18 feet wide, produced by thousands of contributors since the first Women’s
March on New York City in 2017. that is on view at the Newburger Gallery in the
lobby of SUNY Optometry (33 West 42nd Street), across from Bryant
Park, noon to 9 pm.
“’Eyes of the World’ is
a tangible and permanent reminder to the United States government that our eyes
are constantly watching to ensure all policies embody human rights, advance
civil rights, and promote the highest degree of equality,” write Joanne and
Bruce Hunter, artists and creators of public art.
The message of the 2019 Women’s March should be: We won. Now act.
Judging by the Women’s Marches – 280 of them around the country that drew 2 million activists on behalf of women’s reproductive freedom, health care, workers rights, DACA, climate, gun control – the Democrats were headed for a rout in 2018.
Now, pundits are questioning whether the government shutdown – and then the capitulation by Democrats – will jeopardize the Democrats’ chances of taking back the Senate and even the House.
And sure enough, the Republicans have proved yet again they are so much better at message manipulation – the signature talent of every autocracy.
It is a curious thing because the 2013 government shutdown, forced by Republicans who held Obamacare hostage and the many instances of Republicans coming to the brink of endangering the full faith and credit of the United States by threatening the debt ceiling, nonetheless won victories in the 2014 midterms, even taking over the Senate.
But it is different for Republicans who want to tear down government, and Democrats, who actually believe that government can be and should be a force for good.
But what did the Republicans actually win besides the message game? A few days reprieve? When instead the government shutdown over a failure to follow through on the deal to reauthorize DACA so clearly demonstrated the dysfunction, dishonesty, bad faith and sheer cruelty of Republican domination?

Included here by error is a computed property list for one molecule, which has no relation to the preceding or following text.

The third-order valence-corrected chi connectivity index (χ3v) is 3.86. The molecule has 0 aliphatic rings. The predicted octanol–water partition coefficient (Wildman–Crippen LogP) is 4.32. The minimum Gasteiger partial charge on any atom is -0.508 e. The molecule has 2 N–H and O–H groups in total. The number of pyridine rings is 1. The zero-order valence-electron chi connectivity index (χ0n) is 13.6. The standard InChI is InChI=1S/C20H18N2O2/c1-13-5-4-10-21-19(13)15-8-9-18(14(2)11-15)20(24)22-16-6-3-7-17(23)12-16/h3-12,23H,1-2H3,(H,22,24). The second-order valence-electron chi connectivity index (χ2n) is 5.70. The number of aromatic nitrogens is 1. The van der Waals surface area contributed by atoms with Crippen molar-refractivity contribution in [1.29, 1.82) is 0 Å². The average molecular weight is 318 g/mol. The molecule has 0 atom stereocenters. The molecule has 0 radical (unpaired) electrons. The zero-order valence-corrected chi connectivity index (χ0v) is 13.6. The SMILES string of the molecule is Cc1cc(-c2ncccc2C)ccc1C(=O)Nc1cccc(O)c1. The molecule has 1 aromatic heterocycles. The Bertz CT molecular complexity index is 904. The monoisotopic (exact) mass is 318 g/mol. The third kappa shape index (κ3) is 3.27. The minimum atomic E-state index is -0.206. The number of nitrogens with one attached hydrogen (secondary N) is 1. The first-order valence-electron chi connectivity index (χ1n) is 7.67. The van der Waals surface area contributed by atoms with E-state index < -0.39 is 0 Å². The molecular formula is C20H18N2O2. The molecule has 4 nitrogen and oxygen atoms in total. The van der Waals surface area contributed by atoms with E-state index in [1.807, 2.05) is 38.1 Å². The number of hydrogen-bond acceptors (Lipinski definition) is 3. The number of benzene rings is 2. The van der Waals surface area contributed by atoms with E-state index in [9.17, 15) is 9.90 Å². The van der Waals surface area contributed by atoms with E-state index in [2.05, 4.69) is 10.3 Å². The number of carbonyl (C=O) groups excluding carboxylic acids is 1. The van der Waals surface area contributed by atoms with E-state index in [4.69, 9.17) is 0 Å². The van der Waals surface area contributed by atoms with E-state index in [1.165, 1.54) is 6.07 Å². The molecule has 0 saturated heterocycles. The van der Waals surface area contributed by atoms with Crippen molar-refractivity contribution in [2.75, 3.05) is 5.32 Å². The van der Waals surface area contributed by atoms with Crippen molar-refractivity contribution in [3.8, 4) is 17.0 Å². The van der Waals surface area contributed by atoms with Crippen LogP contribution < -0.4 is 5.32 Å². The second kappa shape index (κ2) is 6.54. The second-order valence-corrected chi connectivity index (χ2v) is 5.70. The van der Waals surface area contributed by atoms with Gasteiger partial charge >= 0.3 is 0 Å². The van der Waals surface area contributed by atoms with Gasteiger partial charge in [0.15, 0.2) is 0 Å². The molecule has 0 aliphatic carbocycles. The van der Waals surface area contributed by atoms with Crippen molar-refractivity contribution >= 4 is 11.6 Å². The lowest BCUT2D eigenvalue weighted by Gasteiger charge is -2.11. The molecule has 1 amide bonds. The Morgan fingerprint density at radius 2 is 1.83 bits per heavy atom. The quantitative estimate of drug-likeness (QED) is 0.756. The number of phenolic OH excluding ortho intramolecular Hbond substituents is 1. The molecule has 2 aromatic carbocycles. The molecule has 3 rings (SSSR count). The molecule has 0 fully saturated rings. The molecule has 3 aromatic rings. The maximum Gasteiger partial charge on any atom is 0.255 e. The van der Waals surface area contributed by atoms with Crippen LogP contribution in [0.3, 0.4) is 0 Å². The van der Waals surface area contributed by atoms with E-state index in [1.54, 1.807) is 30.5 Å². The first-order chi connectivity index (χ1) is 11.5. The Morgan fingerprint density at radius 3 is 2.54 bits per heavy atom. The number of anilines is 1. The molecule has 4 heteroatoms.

And is it wise for Trump to crow that Schumer “caved,” for Pence to go to the Middle East and lambast the Democrats as enemies of our soldiers, for the OMB Director Mike Mulvaney to mimic the phrase being hyped by Russian bots, #SchumerShutdown, and the Republican Congressional Campaign Committee to show glee that Schumer is “feeling the heat from the left, with #SchumerSellout trending on social media and Democrats who supported reopening the government are being branded as traitors”?
And how cynical is it for Trump to issue a reelection campaign ad blaming Democrats in advance if anyone is murdered by an illegal immigrant, yet taking no responsibility at all for 33,000 gun deaths a year (a woman is shot and killed by a current or former partner every 16 hours. 10 kids and teens are killed each month in unintentional shootings) and the ease with which terrorists can buy guns because of Republicans’ refusal to adopt reasonable gun control measures?
After all, this is yet another temporary spending measure, which Democrats and some Republicans have decried as no way to run a $4 trillion government since the military, municipalities and agencies can’t do long-range planning or contracts, and we will be right back here on Feb. 8. Fool me once….
Schumer and the Democrats really had no choice but to withhold the votes needed for cloture (the filibuster) which triggered the shutdown, and no choice in coming to this temporary arrangement to reopen government.
Let’s be reminded though: it’s not Democrats who caused the shutdown – five Republicans voted against the CR while five Democrats voted with the Republicans (by modern standards, that’s called “bipartisan”).
Indeed, Trump was rooting for a government shutdown. “The country needs a good shutdown” he said months ago, and referred to this shutdown as “a nice present” –because he believed Democrats would be blamed and weakened and (cherry on the cake) hoped it would get Senate Majority Leader Mitch McConnell to trigger the “nuclear option” and end the 60-vote threshold for cloture (the filibuster) so that Republicans could rule without any Democratic input whatsoever.